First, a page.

azurestrike2 karma

Can you explain in layman's terms please. You catch a neutrino. How do you know with such precision which way it came from?

IceCubeObservatory6 karma

The neutrino often produces a muon, which emits Cherenkov light along its long, straight track.  At high energies, the muon points in the same direction as the original neutrino.  Because the muon track is so long and straight, we can measure its direction from the light our sensors pick up because of their exquisite time resolution (1 billionth of a second).  We validated that all of this works by detecting a deficit of cosmic rays from the direction of the Moon (because they are blocked by it), in precisely the same direction as the Moon. — JV

NeelVadodaria2 karma

Congratulations on your Discovery!

I would like to ask what additional information about the Blazar could be derived from the Neutrino observations now and in future. Was there a Neutrino Source modelling employed as in the case of Gravitational Waves ?

IceCubeObservatory2 karma

First and foremost, this evidence demonstrates that protons, and not only electrons, are accelerated in blazar jets. Assuming an interaction model, one could deduce the proton (cosmic ray) luminosity associated with the blazar. There are a lot of questions which remains unanswered and requires further observations. Blazars were proposed as one of plausible sources of high-energy neutrinos and sites of cosmic ray acceleration and there are several models for such scenario. -- AK

kc2syk2 karma

Congrats to /u/hanavi and team! Can we look forward to continued ham radio contacts to KC4AAA at the antarctic station in the coming season?

IceCubeObservatory3 karma

Yes!  There is a dedicated room at the National Science Foundation’s Amundsen-Scott South Pole Station with a ham radio studio.  Often there is a ham radio enthusiast broadcasting there, not only during the summer season but also in the long, dark winter when there are only about 50 people at the station.  — JV

somehooplaguy2 karma

Hi guys, fascinated by what you do at the observatory. A few questions.

How is Cherenkov radiation an implication of a neutrino? It is fascinating to me that this is how we can indirectly observe the presence of a neutrino, but how do we know the Cherenkov radiation isn’t produced by some other mechanism? Just curious, since as scientists we try to reduce the amount of variables as possible.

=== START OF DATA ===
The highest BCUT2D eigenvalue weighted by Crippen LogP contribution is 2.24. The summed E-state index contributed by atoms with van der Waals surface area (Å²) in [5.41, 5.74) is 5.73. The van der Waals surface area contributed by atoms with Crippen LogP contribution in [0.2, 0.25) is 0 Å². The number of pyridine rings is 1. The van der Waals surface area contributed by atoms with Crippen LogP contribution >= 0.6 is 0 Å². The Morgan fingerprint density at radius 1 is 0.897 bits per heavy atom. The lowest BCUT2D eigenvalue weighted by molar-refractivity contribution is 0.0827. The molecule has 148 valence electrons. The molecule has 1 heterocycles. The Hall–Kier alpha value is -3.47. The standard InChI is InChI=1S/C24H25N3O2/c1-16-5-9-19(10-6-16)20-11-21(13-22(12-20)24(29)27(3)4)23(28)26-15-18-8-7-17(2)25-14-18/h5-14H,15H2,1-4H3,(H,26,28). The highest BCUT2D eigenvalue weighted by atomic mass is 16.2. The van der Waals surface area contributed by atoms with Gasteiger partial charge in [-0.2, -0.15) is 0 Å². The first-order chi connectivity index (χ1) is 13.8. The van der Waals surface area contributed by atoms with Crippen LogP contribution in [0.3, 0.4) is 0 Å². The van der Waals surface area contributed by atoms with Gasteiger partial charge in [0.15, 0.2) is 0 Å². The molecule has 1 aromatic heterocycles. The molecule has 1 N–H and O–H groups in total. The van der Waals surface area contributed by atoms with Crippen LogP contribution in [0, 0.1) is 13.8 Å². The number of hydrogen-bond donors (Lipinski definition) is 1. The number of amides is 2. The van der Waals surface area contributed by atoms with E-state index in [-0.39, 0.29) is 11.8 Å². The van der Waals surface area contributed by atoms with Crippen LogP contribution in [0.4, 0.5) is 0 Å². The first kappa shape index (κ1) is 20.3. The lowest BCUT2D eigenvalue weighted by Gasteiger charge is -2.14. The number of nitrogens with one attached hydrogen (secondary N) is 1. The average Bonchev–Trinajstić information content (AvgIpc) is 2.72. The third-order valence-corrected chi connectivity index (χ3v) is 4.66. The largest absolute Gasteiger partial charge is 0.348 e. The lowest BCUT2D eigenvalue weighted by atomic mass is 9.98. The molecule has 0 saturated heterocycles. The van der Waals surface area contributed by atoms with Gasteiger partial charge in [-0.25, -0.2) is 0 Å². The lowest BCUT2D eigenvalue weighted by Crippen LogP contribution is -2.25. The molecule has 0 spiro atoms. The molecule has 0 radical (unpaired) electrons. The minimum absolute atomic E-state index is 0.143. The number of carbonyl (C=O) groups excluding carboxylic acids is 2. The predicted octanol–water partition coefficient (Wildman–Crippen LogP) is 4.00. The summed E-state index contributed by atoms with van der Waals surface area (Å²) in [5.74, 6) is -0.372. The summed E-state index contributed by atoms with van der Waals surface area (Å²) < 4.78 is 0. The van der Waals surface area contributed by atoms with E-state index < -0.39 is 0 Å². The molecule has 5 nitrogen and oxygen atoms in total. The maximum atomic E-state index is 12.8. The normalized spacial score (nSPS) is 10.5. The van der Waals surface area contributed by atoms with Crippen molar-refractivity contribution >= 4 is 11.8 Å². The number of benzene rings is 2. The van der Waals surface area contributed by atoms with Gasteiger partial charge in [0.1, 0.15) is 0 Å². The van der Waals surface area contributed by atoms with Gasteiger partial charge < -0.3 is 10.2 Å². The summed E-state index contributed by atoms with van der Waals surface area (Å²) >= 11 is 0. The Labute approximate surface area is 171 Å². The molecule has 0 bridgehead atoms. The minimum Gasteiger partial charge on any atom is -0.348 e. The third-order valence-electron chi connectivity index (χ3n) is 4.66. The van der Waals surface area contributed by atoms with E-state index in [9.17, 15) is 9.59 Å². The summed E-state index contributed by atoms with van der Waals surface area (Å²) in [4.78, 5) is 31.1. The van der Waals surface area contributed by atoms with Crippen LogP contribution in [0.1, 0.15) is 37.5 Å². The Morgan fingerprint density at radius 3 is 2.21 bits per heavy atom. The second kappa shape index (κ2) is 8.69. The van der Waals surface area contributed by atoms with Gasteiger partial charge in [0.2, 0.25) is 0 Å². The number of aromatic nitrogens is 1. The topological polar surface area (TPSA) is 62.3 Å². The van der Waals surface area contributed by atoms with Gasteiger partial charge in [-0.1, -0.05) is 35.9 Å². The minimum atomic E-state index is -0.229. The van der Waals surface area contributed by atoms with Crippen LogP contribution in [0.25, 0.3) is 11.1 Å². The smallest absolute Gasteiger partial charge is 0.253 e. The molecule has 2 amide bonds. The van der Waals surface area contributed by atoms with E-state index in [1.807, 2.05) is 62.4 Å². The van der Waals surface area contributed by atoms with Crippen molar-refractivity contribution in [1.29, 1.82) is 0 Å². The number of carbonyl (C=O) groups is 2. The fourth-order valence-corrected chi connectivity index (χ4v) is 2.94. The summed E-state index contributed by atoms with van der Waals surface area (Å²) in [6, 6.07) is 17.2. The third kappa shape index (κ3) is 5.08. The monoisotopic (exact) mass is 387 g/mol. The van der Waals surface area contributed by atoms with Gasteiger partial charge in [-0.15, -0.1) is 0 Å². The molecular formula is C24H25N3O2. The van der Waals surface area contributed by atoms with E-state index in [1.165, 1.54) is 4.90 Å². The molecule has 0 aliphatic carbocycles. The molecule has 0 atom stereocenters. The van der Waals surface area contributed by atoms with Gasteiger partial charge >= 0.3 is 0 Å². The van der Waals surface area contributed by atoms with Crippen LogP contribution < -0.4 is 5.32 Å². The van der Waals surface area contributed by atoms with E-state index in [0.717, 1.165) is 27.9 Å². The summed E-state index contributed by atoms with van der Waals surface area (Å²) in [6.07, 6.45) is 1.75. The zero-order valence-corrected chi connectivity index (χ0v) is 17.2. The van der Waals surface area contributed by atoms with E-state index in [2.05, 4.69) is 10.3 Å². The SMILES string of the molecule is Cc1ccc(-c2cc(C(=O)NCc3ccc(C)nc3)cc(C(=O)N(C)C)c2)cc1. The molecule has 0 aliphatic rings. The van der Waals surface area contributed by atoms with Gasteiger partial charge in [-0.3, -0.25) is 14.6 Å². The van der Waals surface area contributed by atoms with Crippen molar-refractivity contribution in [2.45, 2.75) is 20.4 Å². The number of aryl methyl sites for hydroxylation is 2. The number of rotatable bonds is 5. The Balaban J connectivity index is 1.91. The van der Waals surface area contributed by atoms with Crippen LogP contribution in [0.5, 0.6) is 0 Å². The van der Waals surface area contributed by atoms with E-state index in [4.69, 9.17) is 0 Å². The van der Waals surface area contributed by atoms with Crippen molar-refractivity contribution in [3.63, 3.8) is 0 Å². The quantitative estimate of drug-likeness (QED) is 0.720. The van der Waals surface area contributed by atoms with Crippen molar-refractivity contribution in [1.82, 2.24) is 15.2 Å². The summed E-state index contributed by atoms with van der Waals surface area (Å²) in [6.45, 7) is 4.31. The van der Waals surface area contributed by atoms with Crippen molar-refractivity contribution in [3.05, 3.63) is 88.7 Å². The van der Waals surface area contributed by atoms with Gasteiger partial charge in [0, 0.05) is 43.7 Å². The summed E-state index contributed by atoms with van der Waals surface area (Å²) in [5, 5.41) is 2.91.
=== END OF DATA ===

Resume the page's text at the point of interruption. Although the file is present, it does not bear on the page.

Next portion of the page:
And also, I would like to know if you guys have openings for volunteers to help contribute to the research going on there. I am currently finishing my master’s in organic chemistry but originally got my bachelor’s in physics. Probably not of any use to you guys but I am eager to explore different projects in the natural sciences.

IceCubeObservatory3 karma

Cherenkov radiation is electromagnetic radiation emitted when a charged particle (such as an electron) passes through a medium at a speed greater than the phase velocity of light in that medium. when neutrinos interact with the ice they produce electrically charged secondary particles that in turn emit Cherenkov light, as a result of traveling through the ice faster than light travels in ice. In order to produce the large amount of Cherenkov light observed in IceCube, the primary particle requires an enormous amount of energy. Such energetic particles cannot penetrate long enough to reach IceCube that is buried under more than 2 km of ice. Glad to hear you are interested in IceCube, I would encourage you to visit for future opportunities and also to contact IceCube Outreach for any upcoming events. -- AK

Sitapoes1 karma

Congratulations, I'm so happy to hear that! Also, thank you for this opportunity!

I've been wondering about the detectors that are buried deep in the ice, are they safe enough? There seems to be a lot of pressure down there, so can't anything happen to them this far below the surface?

If I'm correct, the holes were drilled by melting the ice so that the openings above the detectors could freeze and close later on, but does that leave any way of checking/saving the detectors in case of trouble?

Thank you in advance.

IceCubeObservatory4 karma

Thanks! Detectors are encapsulated inside a glass vessel, and the vessel was tested to be sure that it will endure the pressure. There are several calibration devices to check the health of the detectors and the detectors are checked by the IceCube collaboration every day basis. Up to now, ~99% of the sensors have been working in great condition for over ten years.- NP

Yerushalmi1 karma

Something I've been curious about for ages: Can cosmic rays be harnessed as a source of energy? Why or why not?

IceCubeObservatory4 karma

Cosmic rays likely cannot be a source of energy that we can use for our daily life. Even though these cosmic rays have much more energy than the best accelerators in the world can produce, these extremely high energy particles are very very rare. For a sense of scale, the highest energy cosmic rays that we have ever seen have about the same amount of energy as a major league baseball pitch. While that’s a whole lot of energy for a single particle to have, it’s minuscule compared to, say, the amount of energy generated by a power plant. That coupled with their rarity makes it unlikely that we could use these as a source of energy. - NP